Education, like vitamins, is very difficult to evaluate before consumption and even remains difficult after consumption. We tend to believe that education has a strong utility value for the consumer, better work and life opportunities, but in truth these are hard to measure. For the economist, education represents a classic “credence good”, as opposed to a “search good” whose utility can be evaluated before purchase.
For a lot of students, tertiary education is the first major point in their educational journey where there is a significant degree of choice. Selecting the appropriate course at the appropriate institution is not a transparent process, data is hard to come by and benchmarking surveys have varying methodologies and weightings.
For example, the well-respected QS World University rankings applies the following methodology:
- 40% – Academic reputation, based on a survey of academics
- 20% – Citations per faulty, an indication of research impact
- 20% – Faculty student ratio, an indication of commitment to teaching
- 10% – Employer reputation, based on a global survey of graduate employers
- 5% – International student ratio, measuring international diversity of the student community
- 5% – International staff ratio, measuring international diversity of academic faculty
Academic reputation, research impact and staff numbers represent over 80% of the weighting and only 10% is employability, which makes you curious as to what the student is actually looking for. What is being served up to them is a heavy bias to the academic brand value of the institution, as seen by other academics. Little direct focus on the actual utility to the consumer.
So it seems you just have to have faith that the institution will deliver what you want of it a classic “credence good”. Institutions with centuries of history like this approach, as they are able to roll out their academic pedigree and sell this to the student consumer. But should education be a “credence good”? What would it take to convert it to a “search good”?
In the land of the economists, the question relates to being able to measure the utility of the good to the consumer. Taking the UK as an example, approximately 90% of students leaving university go into the workforce or continue their studies. Employability within your chosen profession has to be a key consideration for any student. However, we do not seem to put much store by this aspect, as evidenced by the rankings methodology above. My sense is that the student is using proxies in the form of brand and academic reputation to judge the future utility of the academic certificate they are seeking to gain. And this is because they do not have comparative data they want.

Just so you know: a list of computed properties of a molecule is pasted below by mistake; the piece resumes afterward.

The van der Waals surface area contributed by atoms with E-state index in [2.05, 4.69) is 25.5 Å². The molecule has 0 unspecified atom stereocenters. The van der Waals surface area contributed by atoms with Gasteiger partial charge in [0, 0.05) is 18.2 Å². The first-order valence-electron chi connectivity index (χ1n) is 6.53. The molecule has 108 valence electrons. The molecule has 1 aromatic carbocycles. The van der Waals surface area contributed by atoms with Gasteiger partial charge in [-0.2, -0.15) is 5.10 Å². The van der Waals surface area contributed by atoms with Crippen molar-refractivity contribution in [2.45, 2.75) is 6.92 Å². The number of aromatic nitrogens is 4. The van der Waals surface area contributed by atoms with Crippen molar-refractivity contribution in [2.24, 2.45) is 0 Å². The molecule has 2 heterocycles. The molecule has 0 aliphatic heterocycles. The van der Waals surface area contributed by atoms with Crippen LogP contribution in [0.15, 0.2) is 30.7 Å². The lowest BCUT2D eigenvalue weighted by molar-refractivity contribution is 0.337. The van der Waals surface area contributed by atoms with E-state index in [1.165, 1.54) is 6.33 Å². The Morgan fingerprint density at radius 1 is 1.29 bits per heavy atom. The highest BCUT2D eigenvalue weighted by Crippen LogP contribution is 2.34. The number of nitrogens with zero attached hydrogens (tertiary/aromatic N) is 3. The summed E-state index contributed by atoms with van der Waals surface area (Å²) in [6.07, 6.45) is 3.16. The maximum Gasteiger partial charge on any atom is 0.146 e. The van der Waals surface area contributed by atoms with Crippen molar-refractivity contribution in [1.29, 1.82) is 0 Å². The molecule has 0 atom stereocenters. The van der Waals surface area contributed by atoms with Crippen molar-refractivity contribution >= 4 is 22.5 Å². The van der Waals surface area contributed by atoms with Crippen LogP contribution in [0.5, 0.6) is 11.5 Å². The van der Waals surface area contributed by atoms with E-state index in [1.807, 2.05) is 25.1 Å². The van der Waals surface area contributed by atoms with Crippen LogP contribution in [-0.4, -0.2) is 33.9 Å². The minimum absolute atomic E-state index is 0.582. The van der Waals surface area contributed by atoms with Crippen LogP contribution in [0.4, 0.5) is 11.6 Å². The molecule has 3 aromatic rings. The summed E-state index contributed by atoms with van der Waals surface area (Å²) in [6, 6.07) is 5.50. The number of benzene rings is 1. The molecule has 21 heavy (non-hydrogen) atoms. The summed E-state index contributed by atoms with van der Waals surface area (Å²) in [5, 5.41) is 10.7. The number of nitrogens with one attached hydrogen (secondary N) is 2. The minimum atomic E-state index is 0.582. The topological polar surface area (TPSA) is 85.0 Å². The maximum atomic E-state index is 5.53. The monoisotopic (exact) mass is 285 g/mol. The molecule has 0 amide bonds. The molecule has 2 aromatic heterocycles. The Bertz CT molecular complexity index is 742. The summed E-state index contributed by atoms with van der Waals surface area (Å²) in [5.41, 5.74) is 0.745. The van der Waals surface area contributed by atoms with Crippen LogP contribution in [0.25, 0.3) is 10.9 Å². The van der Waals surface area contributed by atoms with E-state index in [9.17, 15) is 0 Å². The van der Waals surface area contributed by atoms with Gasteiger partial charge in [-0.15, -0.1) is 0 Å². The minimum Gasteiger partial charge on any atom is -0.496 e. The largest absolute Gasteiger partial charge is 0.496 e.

‘Big data and online learning platforms will eventually push education to the “search” end of the service spectrum.’
Education acts as a “credence good” due to the lack of market clarity; there is imperfect information. However the market is changing. Big data and online learning platforms will eventually push education to the “search” end of the service spectrum. Before choosing a course you will have the data on what happened to other people who completed the same course, detailed employability statistics and importantly, student satisfaction. Combine this data with online access to course content and teaching and the restrictions on access start to fall away as well. So we start to have a market where there is good utility data as well as competitive offerings for the consumer….education becomes a “search good”.
The implications for government should not be lost. The challenge for all economies in a fast changing employment landscape is how to manage the skills gap. If we improve market information on the factors driving employability then we can manage a nation’s skill base better. As you search for your course, the data feedback would include jobs available today in your preferred sector and projections for the coming years.
At a global level, increasing transparency and information will provide a more level playing field for both the consumer and the provider. Digital disruption in education leads to a wider provision of education and training that can be accessed anywhere on the planet. The sophistication of competency based educational software and testing will mean the brand value of the course provider will be less important as compared to actual measurable competency of the student.
So as the shape of education changes, so must the providers. Institutions who trade on age and peer review need to wake up to the fast developing data rich environment that will allow students to know whether their educational vitamins are any good before they swallow them.